Oxytocin is a cyclic nonapeptide hormone with amino acid sequence CYIQNCPLG that also acts as a neurotransmitter in the brain; the principal uterine-contracting and milk-ejecting hormone of the posterior pituitary. Together with the neuropeptide vasopressin, it is believed to influence social cognition and behaviour. It has a role as an oxytocic and a vasodilator agent. It is a peptide hormone and a heterodetic cyclic peptide.
Sir Henry H. Dale first identified oxytocin and its uterine contractile properties in 1906. Like all other neurohypophysial hormones, oxytocin is composed of nine amino acids with a disulfide bridge between the Cys 1 and 6 residues. In the mid-1950s, synthetic oxytocin was successfully synthesized by a biochemist named Vincent du Vigneaud; he was later recognized with a Nobel prize for his work. Oxytocin continues to be an important tool in modern obstetrics to induce labor when indicated and to manage postpartum hemorrhage. It is estimated that labor induction with oxytocin is used in almost 10% of deliveries globally. It should be noted that there are risks associated with oxytocin intervention during childbirth. Oxytocin should be used judiciously only when necessary and by experienced healthcare practitioners. Although most commonly linked to labor and delivery, oxytocin actually has broad peripheral and central effects. It plays an important role in pair bonding, social cognition and functioning, and even fear conditioning. Oxytocin also serves a role in metabolic homeostasis and cardiovascular regulation.
Oxytocin in vial form, specifically prepared for “research purposes only,” is an exceptional product designed to support various scientific explorations. Oxytocin, often referred to as the ‘love hormone,’ is a hormone and neuropeptide involved in social bonding, sexual reproduction, and during and after childbirth (1).
Oxytocin is synthesized in the hypothalamus and secreted by the posterior pituitary gland. It is known to play a key role in social behavior and bonding, participating in intricate neurological processes that facilitate human connection and relationships (2). This makes oxytocin a captivating subject of study for neuroscientists and social psychologists.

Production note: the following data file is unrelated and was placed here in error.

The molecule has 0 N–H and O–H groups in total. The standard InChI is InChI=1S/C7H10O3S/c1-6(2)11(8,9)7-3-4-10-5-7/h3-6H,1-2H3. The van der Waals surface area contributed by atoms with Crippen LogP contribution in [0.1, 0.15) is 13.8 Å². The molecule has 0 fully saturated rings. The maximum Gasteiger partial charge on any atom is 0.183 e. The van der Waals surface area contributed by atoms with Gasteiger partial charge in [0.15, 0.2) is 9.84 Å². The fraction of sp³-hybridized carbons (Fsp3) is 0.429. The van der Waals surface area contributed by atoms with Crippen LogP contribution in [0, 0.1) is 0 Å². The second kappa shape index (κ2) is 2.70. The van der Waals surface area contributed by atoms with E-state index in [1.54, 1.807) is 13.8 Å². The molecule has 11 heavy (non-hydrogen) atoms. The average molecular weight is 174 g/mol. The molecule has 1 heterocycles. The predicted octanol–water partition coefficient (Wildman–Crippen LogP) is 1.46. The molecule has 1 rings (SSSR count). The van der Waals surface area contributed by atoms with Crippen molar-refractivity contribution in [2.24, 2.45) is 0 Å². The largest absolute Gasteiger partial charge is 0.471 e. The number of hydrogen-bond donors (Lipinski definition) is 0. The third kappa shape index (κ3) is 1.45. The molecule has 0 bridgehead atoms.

The product’s role in social bonding isn’t its only area of interest. It has been established that oxytocin plays a crucial role during and after childbirth, stimulating uterine contractions and lactation. This makes it a focal point of interest in obstetrics and neonatology research (3).
Moreover, oxytocin is also implicated in facilitating trust and bonding between individuals. It’s been dubbed the “trust hormone” due to its effects on behavior, including its role in enhancing feelings of empathy and reducing fear and anxiety (4). This positions it as a fascinating subject of research in psychology and psychiatry.
In addition, there’s an evolving body of research focusing on the anxiolytic (anxiety-reducing) properties of oxytocin. Studies have shown that it may help modulate the stress response and potentially mitigate symptoms of anxiety disorders, making it an area of focus in neuropsychology and pharmacology (5).
Our Oxytocin product is produced through a rigorous process that ensures its purity and stability. It is synthesized through solid phase peptide synthesis (SPPS), a process that allows for high accuracy and control over the peptide sequence (6).
Our oxytocin in vial form for research purposes is available in a lyophilized form. This ensures long-term stability and ease of storage, while also allowing for precision in reconstitution for various experimental setups.
Every batch of our product undergoes rigorous quality control tests. We verify the purity, potency, and identity of each batch to maintain consistent high quality. This ensures reliability of results across multiple experiments.
Our oxytocin product offers a wide range of research applications. Whether your studies involve neurobiology, psychology, obstetrics, or pharmacology, our oxytocin in vial form can serve as a robust tool for your research needs.
In conclusion, our Oxytocin in vial form is a valuable tool for scientific research. With its diverse range of biological effects and its pivotal role in human health and behavior, this product may help you unlock new discoveries and deepen your understanding of the human body and mind.
(1) Gimpl, G., & Fahrenholz, F. (2001). The Oxytocin Receptor System: Structure, Function, and Regulation. Physiological Reviews, 81(2), 629–683. https://doi.org/10.1152/physrev.2001.81.2.629
(2) Meyer-Lindenberg, A., Domes, G., Kirsch, P., & Heinrichs, M. (2011). Oxytocin and vasopressin in the human brain: social neuropeptides for translational medicine. Nature Reviews Neuroscience, 12(9), 524–538. https://doi.org/10.1038/nrn3044
(3) Kim, S., Soeken, T. A., & Crombleholme, W. R. (2000). Oxytocin for labor induction. Clin Obstet Gynecol, 43(3), 489-94. https://doi.org/10.1097/00003081-200009000-00009
(4) Zak, P. J., Stanton, A. A., & Ahmadi, S. (2007). Oxytocin Increases Generosity in Humans. PLoS ONE, 2(11), e1128. https://doi.org/10.1371/journal.pone.0001128
(5) Neumann, I. D., & Slattery, D. A. (2016). Oxytocin in General Anxiety and Social Fear: A Translational Approach. Biological Psychiatry, 79(3), 213–221. https://doi.org/10.1016/j.biopsych.2015.06.004
(6) Stewart, J.M., Young, J.D. (1984). Solid Phase Peptide Synthesis. Pierce Chemical Company.